Preaching to camera

I know we all hate it. It is sterile and we have no idea how those we are engaging might be responding. It is interesting that most of my sermon scripts have remained exactly the same length in lockdown as they are when we meet in person and yet my sermons are typically about 15-minutes shorter. I take that to indicate that at least a third of my average sermon is doing more than just repeating words I thought up in my office. It is interacting with the people in front of me, and responding to them, and engaging with them and (hopefully) landing much better with them as a result. That is not to say we shouldn’t continue to live stream our services (the first and third points above makes a good case for carrying on) but it is to say that watching exclusively on a screen is something I, for one, will be glad to see the back of.


I think it is harder, in many ways, to communicate effectively through a screen than in person. But it is all the harder still when you are trying to do that to people who don’t speak your language. In our context, we run most things bi- or tri-lingually depending on who and what is available. There are usually other first languages in the room beyond this who have good enough English that we don’t need to translate. But as hard as communication is through a screen at the best of times, it is all the harder still to those who don’t share your language. We have a range of ways we can mitigate the issues around language in person; we have not found a good or credible way of overcoming that barrier whilst live streaming. If there is one thing I’ll be glad of when we are back meeting in person – as I am sure will most of our ESOL folks – is the ability to communicate and translate more helpfully.


As hard as it is livestreaming sermons, trying to do Sunday School content online is even harder still. Some have made a good fist of it, but it is something we found to be very difficult. What is more, though some level of church community continues virtually – we can text, ring, Zoom, whatever – the reality is that children often don’t see all of that. Nor do they see the church communally living out the gospel together. Children – and adults, if we’re being honest – need the physicality of seeing corporate worship and the gospel lived out in community. All of that has been stymied by the lockdown.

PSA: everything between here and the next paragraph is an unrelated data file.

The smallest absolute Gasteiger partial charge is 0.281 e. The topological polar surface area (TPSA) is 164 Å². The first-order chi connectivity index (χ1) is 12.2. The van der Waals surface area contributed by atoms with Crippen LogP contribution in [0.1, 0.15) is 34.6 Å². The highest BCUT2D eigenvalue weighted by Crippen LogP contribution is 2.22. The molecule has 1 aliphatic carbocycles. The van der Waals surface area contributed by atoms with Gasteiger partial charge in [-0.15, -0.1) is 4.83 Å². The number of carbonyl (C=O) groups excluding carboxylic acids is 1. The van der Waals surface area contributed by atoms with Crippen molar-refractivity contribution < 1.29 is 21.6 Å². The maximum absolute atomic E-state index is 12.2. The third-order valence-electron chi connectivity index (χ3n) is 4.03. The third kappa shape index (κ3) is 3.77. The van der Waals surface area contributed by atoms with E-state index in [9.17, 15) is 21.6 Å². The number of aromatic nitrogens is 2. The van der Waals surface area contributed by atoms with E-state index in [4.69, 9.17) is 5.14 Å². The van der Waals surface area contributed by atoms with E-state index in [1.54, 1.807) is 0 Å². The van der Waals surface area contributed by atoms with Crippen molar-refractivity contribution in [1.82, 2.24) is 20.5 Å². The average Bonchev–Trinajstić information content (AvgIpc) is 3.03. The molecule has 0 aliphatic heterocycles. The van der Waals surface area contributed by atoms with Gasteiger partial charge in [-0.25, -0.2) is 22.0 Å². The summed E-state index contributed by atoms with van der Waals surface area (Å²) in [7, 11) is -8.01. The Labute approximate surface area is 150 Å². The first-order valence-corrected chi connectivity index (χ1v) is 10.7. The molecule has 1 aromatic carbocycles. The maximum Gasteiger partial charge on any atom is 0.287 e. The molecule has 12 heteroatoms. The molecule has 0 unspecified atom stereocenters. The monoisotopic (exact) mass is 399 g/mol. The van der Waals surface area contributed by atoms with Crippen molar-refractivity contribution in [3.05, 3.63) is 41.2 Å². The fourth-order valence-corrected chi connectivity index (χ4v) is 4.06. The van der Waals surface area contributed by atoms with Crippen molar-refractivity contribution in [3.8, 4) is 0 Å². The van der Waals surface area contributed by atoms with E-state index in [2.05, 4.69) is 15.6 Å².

Zoom fatigue

We’re all pretty sick of staring at pixels of each other’s faces by now. Our family was absolutely overjoyed to be able to sit in the yard of some church friends and have lunch together yesterday. Seeing people, in person, communicating in a normal way without worrying about what we looked like on camera or any weird pauses in conversation. It was normal. And it was brilliant. Whilst Zoom and online communication have a very helpful place, being unable to sit and talk and converse in normal ways will be one thing I will be glad of when we can meet in person again.

There are, no doubt, loads of other things you can think of too. Good things that we might hope to continue as well as some bad things that we will be glad to see the back of. Roll on physically meeting again!